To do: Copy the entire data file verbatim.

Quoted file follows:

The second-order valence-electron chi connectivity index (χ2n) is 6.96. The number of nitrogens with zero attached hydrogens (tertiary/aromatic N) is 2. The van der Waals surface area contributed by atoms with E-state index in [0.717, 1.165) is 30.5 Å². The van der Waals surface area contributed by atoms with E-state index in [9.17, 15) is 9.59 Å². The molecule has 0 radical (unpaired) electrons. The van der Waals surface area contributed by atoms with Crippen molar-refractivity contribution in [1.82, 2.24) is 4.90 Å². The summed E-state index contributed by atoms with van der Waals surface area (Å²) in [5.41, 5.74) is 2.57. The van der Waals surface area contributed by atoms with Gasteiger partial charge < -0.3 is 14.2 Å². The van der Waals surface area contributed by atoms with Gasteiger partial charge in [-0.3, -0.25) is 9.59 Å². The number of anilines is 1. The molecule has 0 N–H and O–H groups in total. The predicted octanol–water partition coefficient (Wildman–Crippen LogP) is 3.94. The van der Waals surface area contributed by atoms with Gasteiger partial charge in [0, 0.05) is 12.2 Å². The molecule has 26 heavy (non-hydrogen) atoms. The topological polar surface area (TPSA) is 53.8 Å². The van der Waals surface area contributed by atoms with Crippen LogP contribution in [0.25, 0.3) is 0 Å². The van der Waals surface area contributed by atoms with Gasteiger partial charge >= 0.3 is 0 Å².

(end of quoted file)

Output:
The second-order valence-electron chi connectivity index (χ2n) is 6.96. The number of nitrogens with zero attached hydrogens (tertiary/aromatic N) is 2. The van der Waals surface area contributed by atoms with E-state index in [0.717, 1.165) is 30.5 Å². The van der Waals surface area contributed by atoms with E-state index in [9.17, 15) is 9.59 Å². The molecule has 0 radical (unpaired) electrons. The van der Waals surface area contributed by atoms with Crippen molar-refractivity contribution in [1.82, 2.24) is 4.90 Å². The summed E-state index contributed by atoms with van der Waals surface area (Å²) in [5.41, 5.74) is 2.57. The van der Waals surface area contributed by atoms with Gasteiger partial charge < -0.3 is 14.2 Å². The van der Waals surface area contributed by atoms with Gasteiger partial charge in [-0.3, -0.25) is 9.59 Å². The number of anilines is 1. The molecule has 0 N–H and O–H groups in total. The predicted octanol–water partition coefficient (Wildman–Crippen LogP) is 3.94. The van der Waals surface area contributed by atoms with Gasteiger partial charge in [0, 0.05) is 12.2 Å². The molecule has 26 heavy (non-hydrogen) atoms. The topological polar surface area (TPSA) is 53.8 Å². The van der Waals surface area contributed by atoms with Crippen LogP contribution in [0.25, 0.3) is 0 Å². The van der Waals surface area contributed by atoms with Gasteiger partial charge >= 0.3 is 0 Å².